<hr height="1" noshade id="quote"></blockquote id="quote"></font id="quote">

    You're assuming all other things would be equal though Bonj, if private motor vehicles weren't available, you would have to factor in many other factors, two that spring to mind:

    1) Instances where lives were lost due to excess congestion caused by said vehicles.
    2) Instances caused by the use/abuse of private vehicles.

    I think you're viewing this in far to simplistic manner and haven't thought out the repercussions of the effect private motoring has on society. Don't worry though, millions of other motorists are in exactly the same boat as you![V]
  • drossalldrossall Posts: 2,317
    The VED argument is silly. Even if you accept that VED gives a right to the roads (which you can't, because Road Tax was stopped precisely to avoid that argument), car ownership is higher among cyclists than among the population in general. Virtually all cyclists are just motorists who have paid VED, got the "right" to use the roads, and decided not to wear the roads out today. Most pedestrians too.

    And the argument that tarmac is there because of cars is wrong too. Early motorists tried to join the Cyclists' Touring Club to take part in its campaigning for better roads. It was only when a court said they couldn't that they started the Johnny-come-lately AA and RAC by using the CTC as a model [:D]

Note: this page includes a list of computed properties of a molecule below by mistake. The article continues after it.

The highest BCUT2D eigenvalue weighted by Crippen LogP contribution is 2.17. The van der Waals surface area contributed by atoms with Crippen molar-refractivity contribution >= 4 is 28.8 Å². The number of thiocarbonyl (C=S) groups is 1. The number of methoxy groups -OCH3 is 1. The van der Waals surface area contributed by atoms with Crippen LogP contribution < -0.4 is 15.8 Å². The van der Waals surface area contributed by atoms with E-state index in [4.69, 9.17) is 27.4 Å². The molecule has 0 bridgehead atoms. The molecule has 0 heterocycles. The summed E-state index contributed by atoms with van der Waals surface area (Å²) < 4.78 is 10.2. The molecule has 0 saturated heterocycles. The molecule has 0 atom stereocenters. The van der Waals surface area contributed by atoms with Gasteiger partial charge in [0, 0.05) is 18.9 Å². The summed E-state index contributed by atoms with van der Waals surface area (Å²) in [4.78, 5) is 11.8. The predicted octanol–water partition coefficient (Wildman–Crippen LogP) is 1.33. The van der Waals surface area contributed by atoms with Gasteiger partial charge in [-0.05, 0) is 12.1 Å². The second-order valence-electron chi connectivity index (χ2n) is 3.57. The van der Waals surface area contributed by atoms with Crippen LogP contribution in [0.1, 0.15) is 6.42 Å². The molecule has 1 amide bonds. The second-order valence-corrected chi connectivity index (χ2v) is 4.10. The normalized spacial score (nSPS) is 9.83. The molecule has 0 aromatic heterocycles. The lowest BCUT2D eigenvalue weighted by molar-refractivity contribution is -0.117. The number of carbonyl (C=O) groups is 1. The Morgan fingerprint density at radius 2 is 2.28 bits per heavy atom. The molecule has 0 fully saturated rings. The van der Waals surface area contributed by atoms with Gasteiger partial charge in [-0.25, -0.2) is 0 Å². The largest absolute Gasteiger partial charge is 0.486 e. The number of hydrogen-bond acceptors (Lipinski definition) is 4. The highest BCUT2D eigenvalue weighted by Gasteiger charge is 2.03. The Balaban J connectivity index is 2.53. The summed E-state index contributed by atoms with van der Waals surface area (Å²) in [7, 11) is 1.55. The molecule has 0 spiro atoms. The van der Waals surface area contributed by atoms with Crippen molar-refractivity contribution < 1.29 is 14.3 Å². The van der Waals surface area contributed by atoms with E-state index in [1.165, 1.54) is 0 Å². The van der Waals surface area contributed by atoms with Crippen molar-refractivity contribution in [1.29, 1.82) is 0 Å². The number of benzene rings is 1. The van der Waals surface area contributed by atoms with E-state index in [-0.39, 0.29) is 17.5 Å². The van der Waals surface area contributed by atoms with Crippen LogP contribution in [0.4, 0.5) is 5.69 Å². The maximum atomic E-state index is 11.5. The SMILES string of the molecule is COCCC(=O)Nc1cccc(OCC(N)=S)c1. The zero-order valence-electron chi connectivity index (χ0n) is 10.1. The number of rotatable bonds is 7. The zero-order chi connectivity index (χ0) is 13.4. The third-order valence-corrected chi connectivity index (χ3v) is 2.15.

• dondaredondare Posts: 2,113
    <blockquote id="quote"><font size="1" face="Verdana, Arial, Helvetica" id="quote">quote:<hr height="1" noshade id="quote"><i>Originally posted by The Boss</i>

    <blockquote id="quote"><font size="1" face="Verdana, Arial, Helvetica" id="quote">quote:<hr height="1" noshade id="quote"><i>Originally posted by dondare</i>

    They'd save a hell of a sight more if they cycled.
    <hr height="1" noshade id="quote"></blockquote id="quote"></font id="quote">
    It's quite common for people to live upwards of 30 miles from work. That's quite a long distance to cycle if you're not that fit, as a lot of people aren't.

    <hr height="1" noshade id="quote"></blockquote id="quote"></font id="quote">
    30 miles is a quite a long way if you are fit, as a lot more people would be in a car-free world.
    I live within cycling distance of my work because that was one of the criteria for deciding where to buy a house. Other people decide to live within driving distance, others a long train journey away.
    But in our hypothetical car-free world, no-one would buy a house 30 miles away and then think "5hit! I've just remembered. Cars haven't been invented yet. Now how am I going to get to work?"